How Bankruptcy Handles a Recorded Income Tax Lien that Is Fully Secured by Your Assets
Feb. 16, 2015
A tax lien may attach to assets worth more than the amount of the underlying tax. That could make either a small or a huge difference.
A Potentially Secured Tax Debt
The recording of an income tax lien potentially turns an unsecured tax debt into one secured by some of your property and possessions. Whether that tax debt actually becomes secured or not turns on whether that lien attaches to anything of value, and whether the amount of that value covers the amount of the tax at issue.
Assume, for example, that you owed income taxes on a particular tax year in the amount of $7,500, and the IRS recorded a tax lien for that tax in the county recorder’s office of the county in which your home was located. Also assume that you had no equity in that home at the time that tax lien was recorded, i.e., that the combined total owed on your property taxes, mortgage(s), and any judgment liens and any other liens on the title exceeded the value of your home. In this situation of no equity, that tax lien would have nothing to which it could attach. The income tax debt for which that tax lien was recorded would still be unsecured. (We discussed this situation thoroughly in our last blog post.)
On the other hand, if the home had $7,500 or more in equity, the tax lien would attach to that equity and the underlying tax debt would be fully secured.
The Difference When a Tax Debt is Fully Secured
The effect that fully securing a tax debt through a tax lien turns on whether or not that tax debt can be “discharged”—legally discharged in bankruptcy. (See our blog post a week and a half ago about the treatment of older tax debts and the conditions under which income taxes can be discharged.)
If the underlying tax debt couldn’t be discharged, it would have to be paid regardless of the tax lien. The lien does give the IRS/state a significant amount of extra leverage against you and your home or whatever asset(s) its lien attaches to. But again the tax would have to be paid either way.
However, if the underlying tax could be discharged in bankruptcy, then the tax lien makes a huge difference. The lien turns a debt that would not have to pay at all into one that you would likely have to pay in full to avoid the IRS/state taking the asset(s) against which the lien attaches.
Specifically, if the tax lien is against your home, the IRS/state would have to be paid in full if you refinanced or sold you home. Or even if you didn’t refinance or sell, under certain circumstances the IRS/state may be able to foreclose on its tax lien to get its tax paid.
A Fully Secured Income Tax under Chapter 7
If you had a tax debt that could be discharged but for a tax lien that made it fully secured, a Chapter 7 bankruptcy filing would discharge that tax so that you legally no longer owed it. However, because the tax lien survives the Chapter 7 discharge, you still risk losing those assets after the Chapter 7 case is filed. It may sound strange that your assets would be taken from you to pay a debt that you no longer owe. But that is similar to a vehicle loan that is discharged in bankruptcy, resulting in the creditor’s right to repossess the vehicle. If you want to keep the vehicle you have to pay for it. If you want to keep whatever the IRS/state has a lien on, you need to pay the tax debt you would not have had to had there been no recorded lien.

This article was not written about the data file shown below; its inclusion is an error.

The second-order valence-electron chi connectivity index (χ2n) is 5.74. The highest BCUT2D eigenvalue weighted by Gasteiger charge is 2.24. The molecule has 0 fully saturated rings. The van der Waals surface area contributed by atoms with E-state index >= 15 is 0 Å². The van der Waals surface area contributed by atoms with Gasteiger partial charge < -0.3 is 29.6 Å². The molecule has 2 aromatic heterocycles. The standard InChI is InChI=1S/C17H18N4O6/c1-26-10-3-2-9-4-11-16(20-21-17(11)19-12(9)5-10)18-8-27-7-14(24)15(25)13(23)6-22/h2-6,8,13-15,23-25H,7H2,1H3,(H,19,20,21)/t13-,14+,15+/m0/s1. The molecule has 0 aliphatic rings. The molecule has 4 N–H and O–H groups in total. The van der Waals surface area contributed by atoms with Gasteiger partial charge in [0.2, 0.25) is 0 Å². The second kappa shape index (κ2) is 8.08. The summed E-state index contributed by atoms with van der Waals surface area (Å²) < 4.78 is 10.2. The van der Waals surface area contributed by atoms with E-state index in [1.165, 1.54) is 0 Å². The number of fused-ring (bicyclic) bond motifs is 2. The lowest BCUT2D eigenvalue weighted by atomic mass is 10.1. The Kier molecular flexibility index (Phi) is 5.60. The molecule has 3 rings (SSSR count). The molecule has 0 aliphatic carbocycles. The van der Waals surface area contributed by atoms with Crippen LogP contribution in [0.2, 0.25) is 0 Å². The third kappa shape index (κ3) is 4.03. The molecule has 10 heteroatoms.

So, if you have a fully secured tax that would otherwise have been discharged, contact the IRS/state immediately after getting the discharge in the Chapter 7 case in order to make payment arrangements.
A Fully Secured Income Tax under Chapter 13
The situation is similar under a Chapter 13 “adjustment of debts” case, but arguably safer. A fully secured income tax debt must be paid in full to avoid losing the assets to which the tax lien attaches. To protect those assets, you and your attorney would propose a Chapter 13 plan providing for payment in full of the tax at issue, with interest.
That’s safer than just making payment arrangements directly with the IRS/state immediately after the end of a Chapter 7 case. That’s because at that point you are under no further protection of the “automatic stay”—the law that prevents virtually all creditor collection action against you or your assets during an active bankruptcy case. You have that protection in most cases throughout a 3-to-5-year Chapter 13 case, instead of being without any such protection as soon as a Chapter 7 case is closed about 3 months after it is filed.